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Death or Illness of a Coworker
Many of us spend more time with our co-workers than we do with our family some days. Close or complicated relationships often develop. Co-workers may become our close friends and confidants. Or they could be more distant, but remain consistent people in our work world.
When a co-worker has a serious illness , colleagues may notice:
- Complaints of fatigue
- Complaints of discomfort
- Alterations in appearance (weight, skin color, posture)
- Depression, irritability, sadness, tears
- Difficulty concentrating or focusing
- Anxiety or agitation
- Change in priorities
- Diminished effectiveness
The affected individual may need to take time off for medical appointments or may not be able to fulfill his duties. A co-worker may acknowledge illness and take time off, but might not disclose the nature or extent of his illness to his colleagues. Colleagues may become concerned, not only about the well-being of their co-worker but also about the work. It may be challenging to express concern for the co-worker’s health and for the work that may be suffering.
What should you do when a colleague may have a serious illness?
- Respect their privacy and take cues from your colleague
- Be kind and compassionate
- Ask general questions, i.e. “How are you doing?” “What can I help with?”
- Be a good listener
- Allow time for people to share their concerns
- Accept the fact that work will be affected
What should I do if I have a serious illness?
- Prepare ahead by saving money for a crisis
- Talk about the prognosis with your health care providers and your family
- Decide what you want or need to disclose to your supervisors and colleagues
- Anticipate the needs of the position and your co-workers
- Give your colleagues cues about what is OK to discuss and what you prefer not to talk about
- Consider what accommodations you may need
- Flexible scheduling around medical appointments
- Time off
- Change in job duties
The impact of the death of a co‐worker may involve many considerations:
- The number of years worked together
- The nature of the relationship
- The age of the deceased
- The suddenness and nature of the death
- Succession planning or how the job will be done
Other challenges may be facing the work group at the time of the loss. For example, when the co-worker dies, grief is the normal and healthy response. People grieve in different ways. Work will be affected and it will take time to return to normal. If the death was suicide, homicide or happened at work, people will be more distressed.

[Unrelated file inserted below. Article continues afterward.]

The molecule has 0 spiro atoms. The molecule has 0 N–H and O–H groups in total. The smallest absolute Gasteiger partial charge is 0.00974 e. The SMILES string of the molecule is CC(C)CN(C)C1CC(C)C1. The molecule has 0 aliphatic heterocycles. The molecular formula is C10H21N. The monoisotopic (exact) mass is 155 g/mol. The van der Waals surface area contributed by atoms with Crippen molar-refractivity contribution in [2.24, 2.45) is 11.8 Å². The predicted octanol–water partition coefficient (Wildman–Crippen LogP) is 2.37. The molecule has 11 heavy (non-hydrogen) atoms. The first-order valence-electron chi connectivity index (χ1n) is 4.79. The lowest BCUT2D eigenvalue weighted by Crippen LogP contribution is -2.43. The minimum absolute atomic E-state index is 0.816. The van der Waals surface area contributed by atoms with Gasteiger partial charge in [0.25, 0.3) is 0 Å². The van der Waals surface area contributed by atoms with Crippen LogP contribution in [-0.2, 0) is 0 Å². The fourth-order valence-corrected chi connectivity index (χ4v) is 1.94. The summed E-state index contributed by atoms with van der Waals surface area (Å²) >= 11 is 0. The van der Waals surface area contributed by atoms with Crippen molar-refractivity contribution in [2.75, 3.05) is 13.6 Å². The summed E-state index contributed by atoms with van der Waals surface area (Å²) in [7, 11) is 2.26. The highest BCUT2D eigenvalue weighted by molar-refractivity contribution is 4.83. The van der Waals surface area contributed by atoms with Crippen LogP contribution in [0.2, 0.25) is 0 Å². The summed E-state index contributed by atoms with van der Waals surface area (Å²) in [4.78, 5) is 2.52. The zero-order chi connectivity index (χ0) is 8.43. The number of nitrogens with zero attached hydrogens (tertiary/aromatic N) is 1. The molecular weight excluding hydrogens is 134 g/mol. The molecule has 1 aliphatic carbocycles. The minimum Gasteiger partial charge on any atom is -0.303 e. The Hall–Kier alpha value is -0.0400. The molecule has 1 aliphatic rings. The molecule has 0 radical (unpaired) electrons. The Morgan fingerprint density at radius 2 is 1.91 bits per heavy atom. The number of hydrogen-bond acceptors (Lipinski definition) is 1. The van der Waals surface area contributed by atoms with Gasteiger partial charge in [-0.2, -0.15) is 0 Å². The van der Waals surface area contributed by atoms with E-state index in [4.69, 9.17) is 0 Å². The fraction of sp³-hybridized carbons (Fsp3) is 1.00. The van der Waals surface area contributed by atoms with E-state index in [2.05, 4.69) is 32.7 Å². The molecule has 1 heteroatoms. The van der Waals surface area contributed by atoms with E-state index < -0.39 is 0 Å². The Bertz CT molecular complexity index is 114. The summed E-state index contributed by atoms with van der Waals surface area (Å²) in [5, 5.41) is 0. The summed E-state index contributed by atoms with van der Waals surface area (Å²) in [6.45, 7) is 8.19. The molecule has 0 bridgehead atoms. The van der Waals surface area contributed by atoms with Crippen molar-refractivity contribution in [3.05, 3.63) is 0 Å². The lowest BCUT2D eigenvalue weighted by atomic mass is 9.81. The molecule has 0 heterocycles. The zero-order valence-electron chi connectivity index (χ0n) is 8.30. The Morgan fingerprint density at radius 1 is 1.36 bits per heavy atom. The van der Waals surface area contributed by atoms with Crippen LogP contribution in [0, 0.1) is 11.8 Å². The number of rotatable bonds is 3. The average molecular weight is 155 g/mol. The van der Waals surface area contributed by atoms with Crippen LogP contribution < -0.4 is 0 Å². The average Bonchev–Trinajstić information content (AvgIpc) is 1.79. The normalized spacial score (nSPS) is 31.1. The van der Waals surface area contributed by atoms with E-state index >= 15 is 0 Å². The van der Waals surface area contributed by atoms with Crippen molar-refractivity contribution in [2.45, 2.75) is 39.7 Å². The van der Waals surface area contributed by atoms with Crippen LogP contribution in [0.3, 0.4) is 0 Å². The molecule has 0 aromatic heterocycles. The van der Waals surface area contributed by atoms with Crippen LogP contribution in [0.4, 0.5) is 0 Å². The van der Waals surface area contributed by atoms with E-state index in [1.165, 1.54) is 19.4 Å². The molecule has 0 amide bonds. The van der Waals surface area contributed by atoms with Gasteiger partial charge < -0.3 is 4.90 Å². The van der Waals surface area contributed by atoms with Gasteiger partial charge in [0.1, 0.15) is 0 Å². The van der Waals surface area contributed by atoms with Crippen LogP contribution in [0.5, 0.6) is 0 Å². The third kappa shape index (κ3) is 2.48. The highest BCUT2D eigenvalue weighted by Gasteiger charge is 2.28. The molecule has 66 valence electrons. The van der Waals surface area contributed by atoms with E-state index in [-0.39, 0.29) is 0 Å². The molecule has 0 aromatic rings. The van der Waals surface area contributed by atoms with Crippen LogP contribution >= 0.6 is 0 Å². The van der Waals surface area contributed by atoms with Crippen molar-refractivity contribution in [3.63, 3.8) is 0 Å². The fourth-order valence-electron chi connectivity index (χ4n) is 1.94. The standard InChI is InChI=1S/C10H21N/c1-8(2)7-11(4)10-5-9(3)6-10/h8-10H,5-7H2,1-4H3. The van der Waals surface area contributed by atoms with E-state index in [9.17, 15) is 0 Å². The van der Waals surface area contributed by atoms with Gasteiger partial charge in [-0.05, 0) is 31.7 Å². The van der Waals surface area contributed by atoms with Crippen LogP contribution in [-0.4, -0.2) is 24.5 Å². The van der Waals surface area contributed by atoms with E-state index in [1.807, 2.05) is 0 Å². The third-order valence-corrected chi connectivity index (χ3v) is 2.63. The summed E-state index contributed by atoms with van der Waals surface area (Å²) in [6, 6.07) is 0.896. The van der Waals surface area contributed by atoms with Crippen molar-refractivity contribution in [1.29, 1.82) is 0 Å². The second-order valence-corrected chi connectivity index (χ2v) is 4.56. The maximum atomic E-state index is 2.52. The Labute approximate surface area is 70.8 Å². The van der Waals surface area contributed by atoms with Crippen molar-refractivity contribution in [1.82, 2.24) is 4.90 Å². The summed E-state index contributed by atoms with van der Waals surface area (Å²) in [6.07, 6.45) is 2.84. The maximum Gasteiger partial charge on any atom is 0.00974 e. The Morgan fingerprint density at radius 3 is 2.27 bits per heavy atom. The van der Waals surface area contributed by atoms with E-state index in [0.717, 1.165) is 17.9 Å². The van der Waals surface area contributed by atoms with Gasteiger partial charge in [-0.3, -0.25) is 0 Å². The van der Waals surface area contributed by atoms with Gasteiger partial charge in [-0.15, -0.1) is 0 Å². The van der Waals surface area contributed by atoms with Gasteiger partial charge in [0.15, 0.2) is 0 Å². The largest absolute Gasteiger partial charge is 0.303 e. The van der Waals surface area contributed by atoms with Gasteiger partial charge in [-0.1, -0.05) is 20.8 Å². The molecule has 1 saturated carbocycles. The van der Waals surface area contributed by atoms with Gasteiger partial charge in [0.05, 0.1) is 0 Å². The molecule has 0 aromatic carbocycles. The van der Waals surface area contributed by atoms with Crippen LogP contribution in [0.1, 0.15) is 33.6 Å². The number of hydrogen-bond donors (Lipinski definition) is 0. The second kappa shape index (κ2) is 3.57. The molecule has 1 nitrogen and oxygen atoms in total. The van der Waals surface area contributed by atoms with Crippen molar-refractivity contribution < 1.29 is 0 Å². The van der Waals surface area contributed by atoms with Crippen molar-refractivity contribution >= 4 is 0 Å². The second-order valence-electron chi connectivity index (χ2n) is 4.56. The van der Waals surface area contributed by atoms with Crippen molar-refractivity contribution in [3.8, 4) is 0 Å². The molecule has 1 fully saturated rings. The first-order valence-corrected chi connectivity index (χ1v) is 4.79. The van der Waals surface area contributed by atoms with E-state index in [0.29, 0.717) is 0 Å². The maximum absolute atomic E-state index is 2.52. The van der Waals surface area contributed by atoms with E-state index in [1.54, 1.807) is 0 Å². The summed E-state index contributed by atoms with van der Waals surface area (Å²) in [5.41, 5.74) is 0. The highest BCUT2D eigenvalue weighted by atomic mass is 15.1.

What are effective coping strategies when a co-worker dies?
Management should meet with staff to talk about the facts of the death and plans for acknowledging the loss by allowing people time to attend memorial or funeral services.
People may find it helpful to gather together as a group to talk about the deceased and the death and share their feelings. Inviting a facilitator with experience in grieving (such as the EAP) to such a group can be helpful. Acknowledging co-workers who have taken on more work during an illness and bereavement should be done. Establishing a memorial at work such as naming a bench or planting a tree can be meaningful for colleagues to remember the deceased and their contributions.
Additional helpful information is available at:
BMC EAP – free, confidential counseling via toll-free phone line or in person for BMC employees and eligible dependents.
BMC Chaplain Services – pastoral counseling, family systems and working with groups as well as in a wide range of traditional spiritual and religious areas.
Support Groups at BMC:
Cancer Support Groups
Multiple System Atrophy Support Groups
Stroke Support Groups
Faculty and Staff Assistance Office – free, confidential counseling and referral service for faculty, staff and their families with locations on both Medical and Charles River campuses
BU Chaplain Services – each of the University Chaplains comes from a particular religious tradition but is available to members of the community from any tradition.
Please contact us to set up an on-site individual or group grief counseling session.